I gulp. Try not to laugh. "Oh. Well I'm not Chasidic you see, so I don't think I'll marry someone Chsasidic. But tell her I say thank you anyway."

At first I'm flattered. I resolve to sit next to a Litvish first grader next time. Who knows where that could lead? Maybe she'll have a big brother? An uncle would do too. Maybe this is why Chareidi girls aren't allowed to drive?

Then I remember that Gur has a Shidduch Crisis going on too, just like we have. Only it's a reverse Shidduch Crisis. There are too many single boys, looking for wives.
You see, not many girls want to marry into the Gur Chassidut. Not even the Gur Girls themselves. They often look for husbands who belong to other Chassiduts.

The reason? Gur has a lot of rules, a whole lot of rules, about marriage. There are the rules on exactly how it's permitable to have marital relations. You know those recommendations in the Kitzur Shulchan Aruch? Well by them that's law. Along with a lot of other restrictions. Like they aren't allowed to sleep in the same bed together. Ever. But I won't go into them all here, it being a Frum blog and all.

There are other restrictions too, not only for the bedroom. One that I heard is that a husband isn't allowed to call his wife by her first name.

So now Gur is looking for wives for their boys. Women willing to take on the all the restrictions. And they are having a hard time finding them.

Which leads me to my brilliant idea. A solution to both Shidduch crises. Let's marry our girls to their boys! If a girl in NY is feeling desparate, ship her over here, to the local Gur community! Simple, yet brilliant. I wonder why nobody else has thought of it yet.

Thursday, December 17, 2009

Chapter 4: Raising Illiterates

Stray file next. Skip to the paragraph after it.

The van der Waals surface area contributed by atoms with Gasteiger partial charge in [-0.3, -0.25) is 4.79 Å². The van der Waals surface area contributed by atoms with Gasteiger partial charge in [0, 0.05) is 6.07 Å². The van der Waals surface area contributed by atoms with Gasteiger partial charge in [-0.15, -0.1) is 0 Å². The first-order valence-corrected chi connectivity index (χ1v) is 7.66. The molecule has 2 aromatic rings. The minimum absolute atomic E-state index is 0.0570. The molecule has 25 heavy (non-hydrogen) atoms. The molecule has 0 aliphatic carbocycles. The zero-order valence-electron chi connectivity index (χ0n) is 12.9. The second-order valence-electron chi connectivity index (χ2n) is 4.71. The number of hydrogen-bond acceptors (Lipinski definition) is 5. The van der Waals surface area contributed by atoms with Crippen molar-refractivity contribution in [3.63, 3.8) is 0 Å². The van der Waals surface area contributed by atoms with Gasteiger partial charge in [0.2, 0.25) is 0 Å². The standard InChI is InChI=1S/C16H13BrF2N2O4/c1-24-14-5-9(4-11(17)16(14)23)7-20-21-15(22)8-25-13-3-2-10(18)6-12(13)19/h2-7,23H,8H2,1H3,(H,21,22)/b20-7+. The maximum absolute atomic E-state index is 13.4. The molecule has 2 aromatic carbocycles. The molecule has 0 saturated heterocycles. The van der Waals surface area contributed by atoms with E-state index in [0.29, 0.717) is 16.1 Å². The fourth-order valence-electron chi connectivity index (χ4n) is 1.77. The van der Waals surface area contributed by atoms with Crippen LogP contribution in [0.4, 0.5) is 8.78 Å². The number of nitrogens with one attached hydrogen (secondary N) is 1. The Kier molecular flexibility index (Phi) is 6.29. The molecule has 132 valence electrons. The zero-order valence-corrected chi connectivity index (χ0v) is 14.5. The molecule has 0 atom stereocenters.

This was going to be a "real" blog post. Because it's true. It happened last week, and I've been wanting to write about it ever since. And I do have an issue with Chareidi society raising illiterates. But I'm in novel-writing-mode, so this is what came out. There's no reason I can't make the same point in fiction, right?

"So how can I send a document?" Bracha asked.

Karen sighed. There was so much to explain. "You see the paper clip? And underneath it 'attach'? It's called attaching when you add a document to an email."

Michael, sitting over at the next desk, sniggered loudly. Karen swiveled around and glared at him. It wasn't Bracha's fault, that she knew none of this. She was a product of the system.

Bracha sat on a folding chair beside her, eyes glued to the computer screen. "What's an inbox?"

Bracha had called in a panic. "All the tourist sites want to send me emails. They won't mail the brochures. They won't even agree to fax the details. And the principal wants this trip organized by Friday! Listen Karen, I need your help"
And so, an hour later, here she was, sitting in the office, soaking in what a lifetime of education had denied her.

Karen couldn't really blame Michael for laughing at them. The conversation must sound funny. As she explained to Bracha how to open a Gmail account, as her words echoed in the room, they sounded ridiculous. As if she were teaching a child perhaps, or an 80 year old. No, not even that. Children were on Facebook nowadays, and grandparents on Twitter.

"But how will you use your account? You don't have internet access anywhere. You can’t come here every day." It was one thing teaching Bracha how to use email. Karen couldn't have her turning up repeatedly. The bosses would complain.

"Well the secretary has internet on her computer. She'll let me use it."